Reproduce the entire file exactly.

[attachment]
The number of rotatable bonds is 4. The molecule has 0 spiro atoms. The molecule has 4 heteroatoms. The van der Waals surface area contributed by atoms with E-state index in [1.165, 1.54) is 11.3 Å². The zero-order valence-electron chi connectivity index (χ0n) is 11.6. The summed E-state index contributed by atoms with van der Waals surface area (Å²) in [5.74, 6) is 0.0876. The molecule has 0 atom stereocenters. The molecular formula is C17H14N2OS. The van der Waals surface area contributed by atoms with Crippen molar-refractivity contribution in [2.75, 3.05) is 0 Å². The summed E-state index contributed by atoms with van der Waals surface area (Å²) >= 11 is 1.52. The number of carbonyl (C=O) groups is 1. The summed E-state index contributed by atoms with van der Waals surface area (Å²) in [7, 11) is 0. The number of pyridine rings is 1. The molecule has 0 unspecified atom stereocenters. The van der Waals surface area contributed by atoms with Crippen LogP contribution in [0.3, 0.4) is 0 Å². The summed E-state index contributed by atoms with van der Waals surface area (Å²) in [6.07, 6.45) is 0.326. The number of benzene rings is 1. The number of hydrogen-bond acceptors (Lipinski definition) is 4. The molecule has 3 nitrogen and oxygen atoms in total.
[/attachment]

The number of rotatable bonds is 4. The molecule has 0 spiro atoms. The molecule has 4 heteroatoms. The van der Waals surface area contributed by atoms with E-state index in [1.165, 1.54) is 11.3 Å². The zero-order valence-electron chi connectivity index (χ0n) is 11.6. The summed E-state index contributed by atoms with van der Waals surface area (Å²) in [5.74, 6) is 0.0876. The molecule has 0 atom stereocenters. The molecular formula is C17H14N2OS. The van der Waals surface area contributed by atoms with Crippen molar-refractivity contribution in [2.75, 3.05) is 0 Å². The summed E-state index contributed by atoms with van der Waals surface area (Å²) >= 11 is 1.52. The number of carbonyl (C=O) groups is 1. The summed E-state index contributed by atoms with van der Waals surface area (Å²) in [7, 11) is 0. The number of pyridine rings is 1. The molecule has 0 unspecified atom stereocenters. The van der Waals surface area contributed by atoms with Crippen LogP contribution in [0.3, 0.4) is 0 Å². The summed E-state index contributed by atoms with van der Waals surface area (Å²) in [6.07, 6.45) is 0.326. The number of benzene rings is 1. The number of hydrogen-bond acceptors (Lipinski definition) is 4. The molecule has 3 nitrogen and oxygen atoms in total.